I have never used the book in class, but I was thinking about it, partly because of some discussion I saw about this very matter. If I did, the word could be used as one of many internal devices for interpreting the internal and external context of the book.

This is great in theory, but the theory would clash rather badly with reality if that reality were a black student in the classroom. There aren’t many here, hardly any in fact, and the word doesn’t have the same cultural implications, but in the English-speaking world, to try to explain that an expression that  a black student has been told all his life means that someone hates you, and that he may well have experienced as such on a number of occasions, that he'll just have to lump it because that's what Twain wrote, is not quite so easy as it sounds.

I imagine it could be handled by asking the students what they think, negotiating among several options. Treating students as responsible, mature people is a good way of helping them to act like it, and to become like it. It would depend on the nature of the class. It's easy for a teacher to conclude that it's not worth the trouble, there are plenty of good books to read. I understand that position, but it can very instructive to work out a way of introducing difficult stuff in the classroom. It invariably means communicating with individuals, which is why it's rewarding for everyone, and why making some blanket policy, or talking in vacuo, doesn't work.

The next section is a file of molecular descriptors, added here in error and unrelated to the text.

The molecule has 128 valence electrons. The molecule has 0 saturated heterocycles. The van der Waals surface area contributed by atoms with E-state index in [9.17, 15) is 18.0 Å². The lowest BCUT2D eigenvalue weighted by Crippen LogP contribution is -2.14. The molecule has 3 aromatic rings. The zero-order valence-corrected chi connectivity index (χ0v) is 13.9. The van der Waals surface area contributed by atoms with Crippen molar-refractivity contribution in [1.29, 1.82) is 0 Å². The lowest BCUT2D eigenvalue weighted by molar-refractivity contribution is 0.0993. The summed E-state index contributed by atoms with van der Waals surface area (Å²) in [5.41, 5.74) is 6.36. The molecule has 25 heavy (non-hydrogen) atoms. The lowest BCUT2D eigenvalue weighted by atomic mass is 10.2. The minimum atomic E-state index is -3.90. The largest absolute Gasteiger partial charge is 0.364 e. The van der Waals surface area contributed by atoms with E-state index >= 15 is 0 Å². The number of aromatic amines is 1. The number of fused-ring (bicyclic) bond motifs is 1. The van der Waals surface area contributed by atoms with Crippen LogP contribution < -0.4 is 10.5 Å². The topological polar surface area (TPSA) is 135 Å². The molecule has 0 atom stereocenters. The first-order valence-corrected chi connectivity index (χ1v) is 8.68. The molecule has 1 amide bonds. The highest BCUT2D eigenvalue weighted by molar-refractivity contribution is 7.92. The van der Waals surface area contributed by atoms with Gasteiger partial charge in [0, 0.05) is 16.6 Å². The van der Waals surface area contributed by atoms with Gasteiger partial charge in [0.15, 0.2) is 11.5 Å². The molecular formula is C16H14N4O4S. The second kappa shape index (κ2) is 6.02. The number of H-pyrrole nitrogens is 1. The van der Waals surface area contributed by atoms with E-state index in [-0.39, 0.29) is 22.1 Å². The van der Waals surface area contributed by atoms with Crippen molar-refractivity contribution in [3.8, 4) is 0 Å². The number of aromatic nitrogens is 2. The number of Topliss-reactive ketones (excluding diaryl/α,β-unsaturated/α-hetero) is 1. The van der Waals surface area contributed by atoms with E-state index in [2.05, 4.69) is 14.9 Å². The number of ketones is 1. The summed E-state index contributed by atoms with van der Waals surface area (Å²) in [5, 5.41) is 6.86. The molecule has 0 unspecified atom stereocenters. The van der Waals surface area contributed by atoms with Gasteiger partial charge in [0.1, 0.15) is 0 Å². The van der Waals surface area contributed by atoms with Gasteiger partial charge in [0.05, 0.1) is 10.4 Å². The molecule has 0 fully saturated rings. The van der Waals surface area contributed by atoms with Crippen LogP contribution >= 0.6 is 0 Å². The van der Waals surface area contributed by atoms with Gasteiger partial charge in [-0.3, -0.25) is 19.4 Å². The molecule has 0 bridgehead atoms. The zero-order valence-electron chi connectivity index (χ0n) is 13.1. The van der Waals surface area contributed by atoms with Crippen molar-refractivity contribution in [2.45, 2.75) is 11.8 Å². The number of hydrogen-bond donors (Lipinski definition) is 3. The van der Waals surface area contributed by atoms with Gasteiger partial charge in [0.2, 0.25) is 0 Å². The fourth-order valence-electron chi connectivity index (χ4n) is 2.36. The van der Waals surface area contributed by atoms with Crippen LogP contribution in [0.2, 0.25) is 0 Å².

As a result of these idle ponderings I am about to read the book again. My thoughts may appear here in a few days.

Wednesday, January 6, 2016

Assumptions and Motivations